Now that Senators Ted Cruz (R-TX), Rand Paul (R-KY), and Marco Rubio (R-FL) have officially launched their presidential campaigns, the Democratic Party is gearing up its propaganda machine to attack the Republican contenders. But some Facebook images posted this week have many scratching their heads, wondering why the Democrats would use what seem to be Republican talking points in their messages.
On Tuesday, the Democrats posted three images on their Facebook page — one each with Cruz, Paul, and Rubio — asking supporters to visit their website and “Say you’re ready to stop Republicans in 2016.”
However, the slogans on the three images are raising eyebrows. Cruz’s says he wants to “repeal every word of Obamacare,” Paul’s advocates shutting down the Department of Education, and Rubio’s opposes raising the minimum wage.
Several Facebook users commented that they originally thought they were looking at Republican ads at first glance. Even several comments on the Democrats’ Facebook page indicated confusion.
A few days prior to these posts, the Democrats had posted several other images, parodies based on the HBO show Game of Thrones, assigning slogans to several of the presumed Republican candidates. Far from hard hitting, the one for Rubio references the moment when he took a sip of water during his response to the President’s State of the Union speech, and the one for former Gov. Rick Perry (R-TX) has an image of his glasses and the text, “Uh…oops,” after his debate fumble.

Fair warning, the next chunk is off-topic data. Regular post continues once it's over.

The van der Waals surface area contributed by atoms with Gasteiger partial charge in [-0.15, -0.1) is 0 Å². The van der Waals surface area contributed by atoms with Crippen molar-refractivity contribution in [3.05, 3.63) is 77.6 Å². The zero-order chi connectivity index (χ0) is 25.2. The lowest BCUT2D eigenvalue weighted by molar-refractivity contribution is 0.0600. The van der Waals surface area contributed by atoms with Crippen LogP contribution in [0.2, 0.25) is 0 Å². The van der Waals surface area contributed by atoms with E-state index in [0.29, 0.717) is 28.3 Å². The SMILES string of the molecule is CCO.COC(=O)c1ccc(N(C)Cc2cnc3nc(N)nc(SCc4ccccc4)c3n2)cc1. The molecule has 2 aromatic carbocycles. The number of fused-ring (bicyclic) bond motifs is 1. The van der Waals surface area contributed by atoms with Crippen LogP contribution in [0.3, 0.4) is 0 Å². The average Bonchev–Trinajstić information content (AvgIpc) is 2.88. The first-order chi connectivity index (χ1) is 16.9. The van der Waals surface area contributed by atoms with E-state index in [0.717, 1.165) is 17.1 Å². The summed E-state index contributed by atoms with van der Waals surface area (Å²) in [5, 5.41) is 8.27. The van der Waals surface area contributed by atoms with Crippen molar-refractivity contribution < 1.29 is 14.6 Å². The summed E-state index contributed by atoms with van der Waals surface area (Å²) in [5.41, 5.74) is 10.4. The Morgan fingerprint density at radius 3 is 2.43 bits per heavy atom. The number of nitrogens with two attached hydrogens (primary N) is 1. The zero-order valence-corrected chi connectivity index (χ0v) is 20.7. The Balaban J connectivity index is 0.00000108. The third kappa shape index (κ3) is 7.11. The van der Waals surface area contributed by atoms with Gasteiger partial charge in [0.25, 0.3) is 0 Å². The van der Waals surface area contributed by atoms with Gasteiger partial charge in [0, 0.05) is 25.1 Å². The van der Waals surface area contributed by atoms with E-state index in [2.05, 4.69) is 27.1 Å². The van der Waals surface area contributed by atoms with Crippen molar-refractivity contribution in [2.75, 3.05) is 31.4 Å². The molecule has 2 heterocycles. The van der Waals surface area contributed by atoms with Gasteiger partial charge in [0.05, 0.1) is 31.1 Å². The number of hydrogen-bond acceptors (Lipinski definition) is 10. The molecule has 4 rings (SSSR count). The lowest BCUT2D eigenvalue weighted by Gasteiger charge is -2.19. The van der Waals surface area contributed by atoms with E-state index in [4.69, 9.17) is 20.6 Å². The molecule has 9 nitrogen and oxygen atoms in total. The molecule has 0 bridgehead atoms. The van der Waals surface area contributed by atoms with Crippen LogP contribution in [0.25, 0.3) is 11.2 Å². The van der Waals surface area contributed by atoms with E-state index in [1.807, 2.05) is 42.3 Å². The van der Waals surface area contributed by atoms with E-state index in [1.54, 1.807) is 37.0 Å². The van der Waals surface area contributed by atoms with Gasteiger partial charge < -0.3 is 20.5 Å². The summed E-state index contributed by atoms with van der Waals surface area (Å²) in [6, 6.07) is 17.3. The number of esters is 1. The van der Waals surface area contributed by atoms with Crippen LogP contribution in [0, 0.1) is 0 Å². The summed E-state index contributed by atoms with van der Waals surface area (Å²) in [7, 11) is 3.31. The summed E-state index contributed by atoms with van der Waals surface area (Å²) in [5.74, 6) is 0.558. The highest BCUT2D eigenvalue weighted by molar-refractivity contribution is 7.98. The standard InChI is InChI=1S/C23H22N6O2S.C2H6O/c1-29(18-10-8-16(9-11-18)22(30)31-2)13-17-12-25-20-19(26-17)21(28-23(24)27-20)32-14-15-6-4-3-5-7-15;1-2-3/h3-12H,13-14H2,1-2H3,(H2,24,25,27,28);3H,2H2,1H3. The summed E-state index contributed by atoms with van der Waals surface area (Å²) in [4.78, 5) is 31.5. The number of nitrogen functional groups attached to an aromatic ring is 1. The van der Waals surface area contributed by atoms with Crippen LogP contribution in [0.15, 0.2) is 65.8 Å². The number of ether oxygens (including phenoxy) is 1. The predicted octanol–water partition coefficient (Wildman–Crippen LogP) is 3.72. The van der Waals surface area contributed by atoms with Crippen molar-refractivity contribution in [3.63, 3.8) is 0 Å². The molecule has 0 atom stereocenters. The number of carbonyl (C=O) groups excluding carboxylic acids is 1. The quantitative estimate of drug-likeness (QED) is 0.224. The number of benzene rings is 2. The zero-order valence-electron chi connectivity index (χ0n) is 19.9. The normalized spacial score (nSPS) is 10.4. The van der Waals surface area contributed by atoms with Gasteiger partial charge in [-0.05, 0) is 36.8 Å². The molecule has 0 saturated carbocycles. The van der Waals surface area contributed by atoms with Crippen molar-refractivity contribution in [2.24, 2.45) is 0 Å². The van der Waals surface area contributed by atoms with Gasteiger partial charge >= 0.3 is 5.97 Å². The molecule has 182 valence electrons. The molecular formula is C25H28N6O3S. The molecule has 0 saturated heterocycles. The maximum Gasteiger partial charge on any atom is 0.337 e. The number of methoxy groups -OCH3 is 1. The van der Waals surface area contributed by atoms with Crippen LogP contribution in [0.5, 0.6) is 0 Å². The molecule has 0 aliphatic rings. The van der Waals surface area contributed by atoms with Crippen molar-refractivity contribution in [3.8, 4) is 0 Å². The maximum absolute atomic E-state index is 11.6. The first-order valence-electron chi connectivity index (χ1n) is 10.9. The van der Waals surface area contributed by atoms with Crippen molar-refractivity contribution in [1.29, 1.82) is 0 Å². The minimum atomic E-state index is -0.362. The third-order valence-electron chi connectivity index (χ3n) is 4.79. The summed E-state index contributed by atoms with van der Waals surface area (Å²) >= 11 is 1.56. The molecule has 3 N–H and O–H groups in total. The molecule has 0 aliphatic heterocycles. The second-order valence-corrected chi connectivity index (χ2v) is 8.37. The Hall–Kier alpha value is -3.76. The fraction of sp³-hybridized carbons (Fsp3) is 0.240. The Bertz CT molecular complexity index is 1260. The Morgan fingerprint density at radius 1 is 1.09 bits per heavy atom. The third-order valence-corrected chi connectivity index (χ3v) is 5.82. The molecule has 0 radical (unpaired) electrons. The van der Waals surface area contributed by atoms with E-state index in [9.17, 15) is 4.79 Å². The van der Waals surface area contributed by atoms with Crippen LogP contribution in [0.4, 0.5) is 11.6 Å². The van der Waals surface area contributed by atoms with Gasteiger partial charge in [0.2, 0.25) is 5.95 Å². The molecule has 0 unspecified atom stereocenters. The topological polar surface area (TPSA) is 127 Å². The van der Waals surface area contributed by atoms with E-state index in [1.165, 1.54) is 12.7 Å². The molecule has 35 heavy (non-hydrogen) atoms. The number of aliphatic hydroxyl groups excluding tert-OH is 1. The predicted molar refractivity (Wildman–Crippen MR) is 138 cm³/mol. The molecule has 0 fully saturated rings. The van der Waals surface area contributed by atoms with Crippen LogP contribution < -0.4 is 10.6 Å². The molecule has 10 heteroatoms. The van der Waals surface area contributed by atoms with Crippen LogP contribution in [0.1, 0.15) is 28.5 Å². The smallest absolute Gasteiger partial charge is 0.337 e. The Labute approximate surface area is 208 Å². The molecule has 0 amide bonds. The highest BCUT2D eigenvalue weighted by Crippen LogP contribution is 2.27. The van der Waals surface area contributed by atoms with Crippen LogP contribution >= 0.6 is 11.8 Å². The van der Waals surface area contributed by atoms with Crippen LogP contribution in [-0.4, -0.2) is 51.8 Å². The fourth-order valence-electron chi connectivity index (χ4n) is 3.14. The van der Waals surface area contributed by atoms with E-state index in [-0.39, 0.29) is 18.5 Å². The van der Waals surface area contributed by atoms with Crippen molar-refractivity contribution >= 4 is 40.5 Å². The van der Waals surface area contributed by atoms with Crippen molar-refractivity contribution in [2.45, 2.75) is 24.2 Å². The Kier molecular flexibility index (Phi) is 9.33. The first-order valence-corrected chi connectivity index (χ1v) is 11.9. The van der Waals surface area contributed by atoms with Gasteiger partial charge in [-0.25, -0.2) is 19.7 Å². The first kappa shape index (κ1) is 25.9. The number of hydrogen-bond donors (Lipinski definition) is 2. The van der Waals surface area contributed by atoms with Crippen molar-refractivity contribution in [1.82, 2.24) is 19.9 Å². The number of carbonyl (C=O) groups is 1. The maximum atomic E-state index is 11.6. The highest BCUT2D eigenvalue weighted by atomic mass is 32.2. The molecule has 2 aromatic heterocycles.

The ones for Cruz and Paul again contain what seem to be Republican talking points. Cruz’s says “shut it down,” referencing the government shutdown that followed his 2013 filibuster — an event that made him even more of a hero to tea party conservatives. Paul’s has a parody of his logo, holding his finger up to his lips, “Shhhh.” This is most likely a reference to the Senator’s passionate advocacy against government intrusions into our privacy — an issue that makes Paul appealing to both libertarian conservatives and young voters across the political spectrum.
If the Democrats continue with this type of messaging strategy, they may need to start declaring their Facebook posts as in-kind donations to the Republican Party. [Disclaimer: The author is not intending to give legal advice to the Democratic Party.]
Follow Sarah Rumpf on Twitter @rumpfshaker.